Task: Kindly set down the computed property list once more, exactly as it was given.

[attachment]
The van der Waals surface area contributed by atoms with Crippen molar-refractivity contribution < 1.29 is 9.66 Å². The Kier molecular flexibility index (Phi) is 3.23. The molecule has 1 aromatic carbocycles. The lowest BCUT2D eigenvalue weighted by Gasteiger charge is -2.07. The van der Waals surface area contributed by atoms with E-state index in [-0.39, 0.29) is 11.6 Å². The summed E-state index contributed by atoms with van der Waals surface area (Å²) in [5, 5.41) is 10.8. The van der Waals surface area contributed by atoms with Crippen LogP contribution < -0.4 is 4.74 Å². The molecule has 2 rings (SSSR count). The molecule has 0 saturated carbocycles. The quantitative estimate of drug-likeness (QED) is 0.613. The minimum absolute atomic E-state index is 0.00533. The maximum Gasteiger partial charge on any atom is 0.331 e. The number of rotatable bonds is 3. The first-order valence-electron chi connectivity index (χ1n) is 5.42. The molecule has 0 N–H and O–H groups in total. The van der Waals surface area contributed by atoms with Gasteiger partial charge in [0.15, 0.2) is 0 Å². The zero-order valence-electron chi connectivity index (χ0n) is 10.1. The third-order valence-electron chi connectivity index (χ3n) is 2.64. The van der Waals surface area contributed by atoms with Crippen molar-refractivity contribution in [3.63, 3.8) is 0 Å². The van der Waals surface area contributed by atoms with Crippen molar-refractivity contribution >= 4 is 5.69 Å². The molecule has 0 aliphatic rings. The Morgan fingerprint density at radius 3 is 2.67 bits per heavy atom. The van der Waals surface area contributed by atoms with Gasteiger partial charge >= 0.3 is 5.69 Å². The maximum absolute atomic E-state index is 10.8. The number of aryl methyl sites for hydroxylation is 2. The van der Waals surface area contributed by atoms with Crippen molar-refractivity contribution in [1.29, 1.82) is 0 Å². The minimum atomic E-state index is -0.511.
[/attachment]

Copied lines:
The van der Waals surface area contributed by atoms with Crippen molar-refractivity contribution < 1.29 is 9.66 Å². The Kier molecular flexibility index (Phi) is 3.23. The molecule has 1 aromatic carbocycles. The lowest BCUT2D eigenvalue weighted by Gasteiger charge is -2.07. The van der Waals surface area contributed by atoms with E-state index in [-0.39, 0.29) is 11.6 Å². The summed E-state index contributed by atoms with van der Waals surface area (Å²) in [5, 5.41) is 10.8. The van der Waals surface area contributed by atoms with Crippen LogP contribution < -0.4 is 4.74 Å². The molecule has 2 rings (SSSR count). The molecule has 0 saturated carbocycles. The quantitative estimate of drug-likeness (QED) is 0.613. The minimum absolute atomic E-state index is 0.00533. The maximum Gasteiger partial charge on any atom is 0.331 e. The number of rotatable bonds is 3. The first-order valence-electron chi connectivity index (χ1n) is 5.42. The molecule has 0 N–H and O–H groups in total. The van der Waals surface area contributed by atoms with Gasteiger partial charge in [0.15, 0.2) is 0 Å². The zero-order valence-electron chi connectivity index (χ0n) is 10.1. The third-order valence-electron chi connectivity index (χ3n) is 2.64. The van der Waals surface area contributed by atoms with Crippen molar-refractivity contribution in [3.63, 3.8) is 0 Å². The van der Waals surface area contributed by atoms with Crippen molar-refractivity contribution >= 4 is 5.69 Å². The molecule has 0 aliphatic rings. The Morgan fingerprint density at radius 3 is 2.67 bits per heavy atom. The van der Waals surface area contributed by atoms with Gasteiger partial charge >= 0.3 is 5.69 Å². The maximum absolute atomic E-state index is 10.8. The number of aryl methyl sites for hydroxylation is 2. The van der Waals surface area contributed by atoms with Crippen molar-refractivity contribution in [1.29, 1.82) is 0 Å². The minimum atomic E-state index is -0.511.